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AUTISM A TO Z P is for Pecs

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So, I’m a day off with my Autism A to Z series as this was supposed to be up on Saturday. But life got in the way (and no, I’m not planning these out like I should be..) so yeah. We’re back with another part of the Autism A to Z series and today, P is for PECS. I was also debating if today should be for PICA but we’ll cover that in another post. Maybe as an additions series to Autism A to Z.

 

So first, let’s get those initials out of the way! PECS stands for Picture Exchange Communication System and was created (as it’s known in the PECS form) by Pyramid Educational Consultants.

PECS was developed in 1985 as a unique augmentative/alternative communication intervention package for individuals with autism spectrum disorder and related developmental disabilities. PECS does not require complex or expensive materials. It was created with families, educators, and resident care providers in mind, so is readily used in a range of settings.

There are Six Phases of PECS:

1- How to Communicate
Students learn to exchange single pictures for items or activities they really want.

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2- Distance and Persistence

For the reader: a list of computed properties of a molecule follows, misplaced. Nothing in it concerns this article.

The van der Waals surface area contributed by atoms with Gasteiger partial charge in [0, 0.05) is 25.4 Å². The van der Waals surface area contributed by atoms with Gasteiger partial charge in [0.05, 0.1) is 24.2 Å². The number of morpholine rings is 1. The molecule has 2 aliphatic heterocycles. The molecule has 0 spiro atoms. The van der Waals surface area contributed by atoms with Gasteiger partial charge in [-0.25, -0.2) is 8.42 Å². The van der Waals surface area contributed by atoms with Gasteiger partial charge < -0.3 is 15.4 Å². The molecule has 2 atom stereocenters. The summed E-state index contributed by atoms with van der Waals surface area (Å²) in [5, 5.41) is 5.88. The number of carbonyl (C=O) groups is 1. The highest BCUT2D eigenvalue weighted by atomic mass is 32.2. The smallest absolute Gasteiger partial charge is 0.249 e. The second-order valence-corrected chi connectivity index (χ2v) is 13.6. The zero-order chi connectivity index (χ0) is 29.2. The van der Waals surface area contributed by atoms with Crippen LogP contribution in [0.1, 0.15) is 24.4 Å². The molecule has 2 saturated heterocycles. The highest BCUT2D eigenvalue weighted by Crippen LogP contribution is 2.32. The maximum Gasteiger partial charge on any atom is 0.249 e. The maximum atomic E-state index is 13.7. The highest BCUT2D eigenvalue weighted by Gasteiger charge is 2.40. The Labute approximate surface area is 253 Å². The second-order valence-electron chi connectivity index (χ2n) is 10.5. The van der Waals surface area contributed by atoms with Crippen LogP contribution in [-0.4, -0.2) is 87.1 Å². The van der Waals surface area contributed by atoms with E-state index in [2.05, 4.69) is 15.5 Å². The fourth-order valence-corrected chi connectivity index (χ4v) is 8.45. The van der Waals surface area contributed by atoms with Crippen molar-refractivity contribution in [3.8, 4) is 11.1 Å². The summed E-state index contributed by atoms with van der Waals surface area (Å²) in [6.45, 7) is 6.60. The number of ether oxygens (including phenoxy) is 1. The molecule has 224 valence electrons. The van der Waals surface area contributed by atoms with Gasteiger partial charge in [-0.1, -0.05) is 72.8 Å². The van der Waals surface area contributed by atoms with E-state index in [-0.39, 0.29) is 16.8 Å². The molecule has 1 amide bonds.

Still using single pictures, students learn to generalize this new skill by using it in different places, with different people and across distances. They are also taught to be more persistent communicators.

3- Picture Discrimination
Students learn to select from two or more pictures to ask for their favorite things. These are placed in a communication book—a ring binder with Velcro® strips where pictures are stored and easily removed for communication.

4- Sentence Structure
Students learn to construct simple sentences on a detachable sentence strip using an “I want” picture followed by a picture of the item being requested.

5- Answering Questions
Students learn to use PECS to answer the question, “What do you want?”

6- Commenting
Now students are taught to comment in response to questions such as, “What do you see?”, “What do you hear?” and “What is it?”. They learn to make up sentences starting with “I see”, “I hear”, “I feel”, “It is a”, etc.

Sweet B is up to Phase 6 in PECS and has been using PECS since she was about 3 years old. Her language was already heavily delayed and her SLP (Speech Language Pathologist) wanted to give her a form of communication that she could carry with her from school to home and home to school. She does use PECS pretty consistently at home and it’s her main form of communication at school.

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